Hardy Heron doesn’t include the old unison version in its repositories anymore. The only version it does include is 2.27.57, which is far too new to have been included in Etch, the current stable version of Debian. In order to facilitate synchronization between Ubuntu Hardy and Debian etch, I found myself being forced to go through the uncanny process of back-porting the unison package to Etch. Luckily I could find useful hints here (The method offered in the post itself is way more complex then needed, take a look at the user comments).
Nautilus trash-bin doesn’t work (again!)
This is an old issue I’ve discussed in the past, its risen up again since gnome-vfs had been replaced by GVFS in Gnome 2.22, the version shipped with Ubuntu Hardy. The problem here is that GVFS implements the trash-bin differently then gnome-vfs did.
The changes introduced by GVFS aren’t bad, it actually makes the trash-bin implementation much more useful, not to mention standards compliant. However, since where the trash bin itself is located had changed, two ill-effects are caused:
- Upgrading users lose GUI access to the files that were in their trash-bin before the upgrade. This is a far cry from the level of desktop integrity I’ve come to expect from Ubuntu. At the very least a conversion utility should have been provided.
- Manually-created trash-bins on user-defined partitions, created to work around the issue I’ve discussed in the past, cease to work. I will (hopefully) post an updated work-around that conforms to the new standard soon. Its a shame my bug report did not receive proper attention and the issue wasn’t resolved within Nautilus.
PySol sound server doesn’t seem to work anymore
I’ve recently switched from using Gnome Aisleriot to PySol for my solitaire-playing needs. I did it because PySol provides advanced auto-play features and because I was fond of its sound-effects. Unfortunately, while the pysol package itself was upgraded to a new version in Hardy, the pysol-sound-server package was not, thereby rendering PySol unable to play sounds.
Update: Turns out my prognosis was wrong, the reason PySol wasn’t playing sounds was because it was trying to use ALSA directly and colliding with PulseAudio. A little research revealed that it was doing that via SDL. Fixing the problem involved installing the “libsdl1.2debian-pulseaudio” package which caused the “libsdl1.2debian-alsa” package to be deinstalled therby making all the SDL applications use PulseAudio exclusively.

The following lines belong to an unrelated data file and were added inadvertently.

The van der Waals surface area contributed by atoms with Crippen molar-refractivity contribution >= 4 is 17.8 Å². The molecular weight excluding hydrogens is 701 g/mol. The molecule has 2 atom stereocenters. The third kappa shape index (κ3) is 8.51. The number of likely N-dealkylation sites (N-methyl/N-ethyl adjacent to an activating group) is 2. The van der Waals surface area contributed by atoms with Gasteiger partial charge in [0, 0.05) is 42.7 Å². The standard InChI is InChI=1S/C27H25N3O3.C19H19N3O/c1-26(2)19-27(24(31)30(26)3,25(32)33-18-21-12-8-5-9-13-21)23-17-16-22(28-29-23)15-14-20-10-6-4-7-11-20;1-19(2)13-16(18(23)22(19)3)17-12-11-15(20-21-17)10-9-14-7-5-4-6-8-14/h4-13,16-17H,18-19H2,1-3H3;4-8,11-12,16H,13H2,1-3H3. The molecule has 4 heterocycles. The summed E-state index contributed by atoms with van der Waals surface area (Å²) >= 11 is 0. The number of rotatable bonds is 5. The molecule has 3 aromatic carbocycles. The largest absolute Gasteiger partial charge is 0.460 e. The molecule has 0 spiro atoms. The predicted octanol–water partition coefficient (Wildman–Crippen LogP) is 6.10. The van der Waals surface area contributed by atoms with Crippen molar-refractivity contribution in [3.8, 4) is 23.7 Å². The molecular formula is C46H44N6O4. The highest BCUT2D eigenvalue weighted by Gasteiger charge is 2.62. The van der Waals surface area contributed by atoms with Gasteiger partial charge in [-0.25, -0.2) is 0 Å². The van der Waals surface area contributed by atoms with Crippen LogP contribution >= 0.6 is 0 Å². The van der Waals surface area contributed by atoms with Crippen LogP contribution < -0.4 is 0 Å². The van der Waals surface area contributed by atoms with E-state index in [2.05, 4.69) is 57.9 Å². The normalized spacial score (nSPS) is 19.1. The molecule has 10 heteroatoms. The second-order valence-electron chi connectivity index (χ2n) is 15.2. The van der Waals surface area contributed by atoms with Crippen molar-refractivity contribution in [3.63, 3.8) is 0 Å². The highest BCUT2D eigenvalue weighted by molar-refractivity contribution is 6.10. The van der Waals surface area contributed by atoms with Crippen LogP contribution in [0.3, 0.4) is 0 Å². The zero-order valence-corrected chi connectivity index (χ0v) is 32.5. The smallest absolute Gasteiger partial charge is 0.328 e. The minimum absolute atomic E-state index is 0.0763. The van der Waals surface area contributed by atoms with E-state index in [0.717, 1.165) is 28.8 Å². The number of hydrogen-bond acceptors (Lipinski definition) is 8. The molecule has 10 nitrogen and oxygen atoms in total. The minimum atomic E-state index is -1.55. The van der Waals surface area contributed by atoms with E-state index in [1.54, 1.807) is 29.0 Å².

Weirdness around Nvidia drivers
The issue of video driver support should and have been in the focus of Ubuntu developers for quite some time now. This is why its quite frustrating to keep finding bugs with this time and again.
While I was happy to discover that the upgrade left my rather complex but properly-working Xserver configuration alone, thereby leaving me with a working rather then broken dual-head hardware-accelerated desktop, poking around the system afterward I found some peculiar issues.
Despite the face that my Nvidia GeForce 6200 is working properly and the proprietary driver is installed, the “Restricted Drivers” now renamed “Hardware Drivers” tool, seems to indicate the Nvidia driver isn’t enabled on my machine. This seems to be due to the fact there is a new Nvidia GLX package: nvidia-glx-new, for supporting cards newer then GeForce 4.
Update: Enabling the Nvidia driver in the “Hardware Drivers” tool caused the “nvidia-glx” package to be replaced by the “nvidia-glx-new” package which is supposed to better support my card. I didn’t however notice any difference in performence following the installation and mandatory reboot.
Compiz Advanced Settings no longer easily accessible
I have the “compizconfig-settings-manager” package installed in order to allow for advanced configuration of the compiz 3D desktop effects. In Gutsy, the previous version of Ubuntu, I could access the settings manager by selecting “Advanced” from the “Visual Effects” tab of the “Appearance Preferences” applet. This unfortunately does not seem to be the case any longer. As the situation now stands, it seems I have none of the option in the “Visual Effects” tab selected, I suppose selecting one of the options will switch my customizations off without providing me with a way to switch them back on.